* Weighty issues: Is it just me, or has there been an unusual amount of attention placed on players' weights this fall? With John Williams and Stanley Roberts new in town it may be natural to think in pounds rather than rebounds, but the Clippers aren't the only ones getting tired of answering questions pertaining to their players' poundage.

For instance, in Phoenix, the Suns first-round draft pick is Oliver Miller, a talented 6-9 center from Arkansas whose stock dropped precipitously after ringing in at 312 pounds at the NBA combine in June. Although he's lost a bit since -- he won't say how much -- Miller is not exactly Mr. Svelte, either.

"All anybody wants to talk about is his weight. The problem is, he can play," Westphal said. "Before our first [preseason] game people were dubious about how he looks, but on the first play of the game, he took a rebound and got out and led the break. I'm not saying he wouldn't be a better player if he lost some weight, but to focus on his weight would be a disservice to him."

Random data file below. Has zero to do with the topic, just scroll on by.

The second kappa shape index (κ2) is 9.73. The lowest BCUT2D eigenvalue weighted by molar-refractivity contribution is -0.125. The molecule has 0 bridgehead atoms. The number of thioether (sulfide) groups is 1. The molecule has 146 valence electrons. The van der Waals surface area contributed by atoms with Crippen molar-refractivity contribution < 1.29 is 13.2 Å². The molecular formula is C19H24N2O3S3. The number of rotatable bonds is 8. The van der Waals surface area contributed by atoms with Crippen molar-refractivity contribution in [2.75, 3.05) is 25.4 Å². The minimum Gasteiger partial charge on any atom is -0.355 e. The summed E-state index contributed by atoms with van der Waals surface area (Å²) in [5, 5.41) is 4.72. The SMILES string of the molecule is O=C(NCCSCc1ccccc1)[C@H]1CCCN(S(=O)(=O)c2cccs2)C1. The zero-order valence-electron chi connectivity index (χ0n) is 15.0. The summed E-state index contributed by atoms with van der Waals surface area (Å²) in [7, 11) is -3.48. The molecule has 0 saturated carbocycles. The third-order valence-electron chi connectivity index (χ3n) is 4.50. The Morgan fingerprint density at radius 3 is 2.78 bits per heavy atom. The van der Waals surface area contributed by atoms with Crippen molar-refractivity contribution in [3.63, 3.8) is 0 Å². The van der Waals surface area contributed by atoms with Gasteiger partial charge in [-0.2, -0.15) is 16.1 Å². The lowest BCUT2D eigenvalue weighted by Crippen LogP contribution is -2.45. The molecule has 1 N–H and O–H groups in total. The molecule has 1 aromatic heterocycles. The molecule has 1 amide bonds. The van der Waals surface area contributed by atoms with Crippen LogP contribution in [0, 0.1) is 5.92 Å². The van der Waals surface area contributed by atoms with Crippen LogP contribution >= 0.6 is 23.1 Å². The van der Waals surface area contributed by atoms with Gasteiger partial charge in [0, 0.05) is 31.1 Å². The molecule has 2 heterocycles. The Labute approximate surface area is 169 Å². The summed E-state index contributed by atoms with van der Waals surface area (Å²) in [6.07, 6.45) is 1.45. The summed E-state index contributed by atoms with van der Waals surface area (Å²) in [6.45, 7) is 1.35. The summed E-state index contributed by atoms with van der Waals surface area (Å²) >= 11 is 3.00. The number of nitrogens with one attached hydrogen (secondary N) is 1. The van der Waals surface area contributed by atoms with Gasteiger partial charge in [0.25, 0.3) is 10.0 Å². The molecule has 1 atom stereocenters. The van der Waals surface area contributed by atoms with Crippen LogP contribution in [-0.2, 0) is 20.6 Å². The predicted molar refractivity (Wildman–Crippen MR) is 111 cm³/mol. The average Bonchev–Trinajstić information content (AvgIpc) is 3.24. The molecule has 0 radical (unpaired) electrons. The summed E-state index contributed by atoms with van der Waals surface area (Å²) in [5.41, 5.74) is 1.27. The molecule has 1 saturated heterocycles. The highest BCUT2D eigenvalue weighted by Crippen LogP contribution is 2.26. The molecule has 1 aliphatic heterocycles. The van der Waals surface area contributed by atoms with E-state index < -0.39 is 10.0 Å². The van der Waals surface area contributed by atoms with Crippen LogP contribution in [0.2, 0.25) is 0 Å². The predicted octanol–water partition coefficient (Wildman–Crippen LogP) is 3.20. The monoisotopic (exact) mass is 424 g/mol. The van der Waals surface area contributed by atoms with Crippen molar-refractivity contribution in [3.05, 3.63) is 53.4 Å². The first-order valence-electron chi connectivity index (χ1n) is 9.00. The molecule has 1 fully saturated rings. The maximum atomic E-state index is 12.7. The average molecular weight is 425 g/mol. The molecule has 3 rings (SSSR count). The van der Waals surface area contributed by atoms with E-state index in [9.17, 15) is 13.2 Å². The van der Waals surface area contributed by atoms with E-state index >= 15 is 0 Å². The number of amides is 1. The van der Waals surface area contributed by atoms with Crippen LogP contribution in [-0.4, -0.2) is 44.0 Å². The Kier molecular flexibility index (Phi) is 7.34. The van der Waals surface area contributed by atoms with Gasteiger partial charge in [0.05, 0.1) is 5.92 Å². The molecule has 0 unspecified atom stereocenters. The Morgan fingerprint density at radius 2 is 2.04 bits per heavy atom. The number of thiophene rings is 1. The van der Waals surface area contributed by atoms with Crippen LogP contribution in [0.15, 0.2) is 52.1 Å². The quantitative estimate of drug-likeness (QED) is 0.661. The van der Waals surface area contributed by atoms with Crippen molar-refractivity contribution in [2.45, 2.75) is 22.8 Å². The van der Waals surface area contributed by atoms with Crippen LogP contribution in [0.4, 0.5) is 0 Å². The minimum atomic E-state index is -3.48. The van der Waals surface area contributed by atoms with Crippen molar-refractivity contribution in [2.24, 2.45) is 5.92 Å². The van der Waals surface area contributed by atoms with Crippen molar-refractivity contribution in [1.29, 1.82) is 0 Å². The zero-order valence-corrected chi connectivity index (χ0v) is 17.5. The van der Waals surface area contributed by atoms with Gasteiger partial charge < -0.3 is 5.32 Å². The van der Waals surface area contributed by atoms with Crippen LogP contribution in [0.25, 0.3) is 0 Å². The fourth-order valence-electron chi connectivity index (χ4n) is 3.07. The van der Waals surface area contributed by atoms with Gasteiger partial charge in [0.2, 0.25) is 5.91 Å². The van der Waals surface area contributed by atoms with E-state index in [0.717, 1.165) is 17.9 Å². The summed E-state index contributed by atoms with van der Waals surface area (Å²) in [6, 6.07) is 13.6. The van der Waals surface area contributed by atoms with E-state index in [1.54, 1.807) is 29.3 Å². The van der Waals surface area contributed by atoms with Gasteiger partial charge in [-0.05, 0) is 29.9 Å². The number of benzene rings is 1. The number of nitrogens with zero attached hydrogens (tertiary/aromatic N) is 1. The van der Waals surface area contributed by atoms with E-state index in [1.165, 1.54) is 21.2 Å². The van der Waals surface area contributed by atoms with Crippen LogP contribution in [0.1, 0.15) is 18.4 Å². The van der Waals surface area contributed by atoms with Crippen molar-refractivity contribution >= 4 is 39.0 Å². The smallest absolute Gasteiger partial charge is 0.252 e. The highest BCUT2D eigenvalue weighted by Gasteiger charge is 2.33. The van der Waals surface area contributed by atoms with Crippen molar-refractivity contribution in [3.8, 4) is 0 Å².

It really all depends on the player. In Orlando, No. 1 choice O'Neal is only too happy to report he's been lifting weights and has bulked up to a lifetime high 302 pounds, and nobody's suggesting he would look better with a 32-inch waistline. Teammate Dennis Scott, meanwhile, probably will spend his career fighting the calorie cap. Like the Clippers' Williams, excess weight is suspected to be partially responsible for career-threatening knee problems.

In the "it happens every year" category is Benoit Benjamin of the Seattle SuperSonics, whose notoriously lackadaisical approach to training camp has irked more than a handful of coaches in his seven seasons. Taking Benjamin's history into account, Sonics coach Karl believes his overweight big man is coming along fine.

"Ben's the only guy [on the Sonics] that's a little bit behind, but from what people have told me, he's as far [in shape] as he's ever been at this point in the year."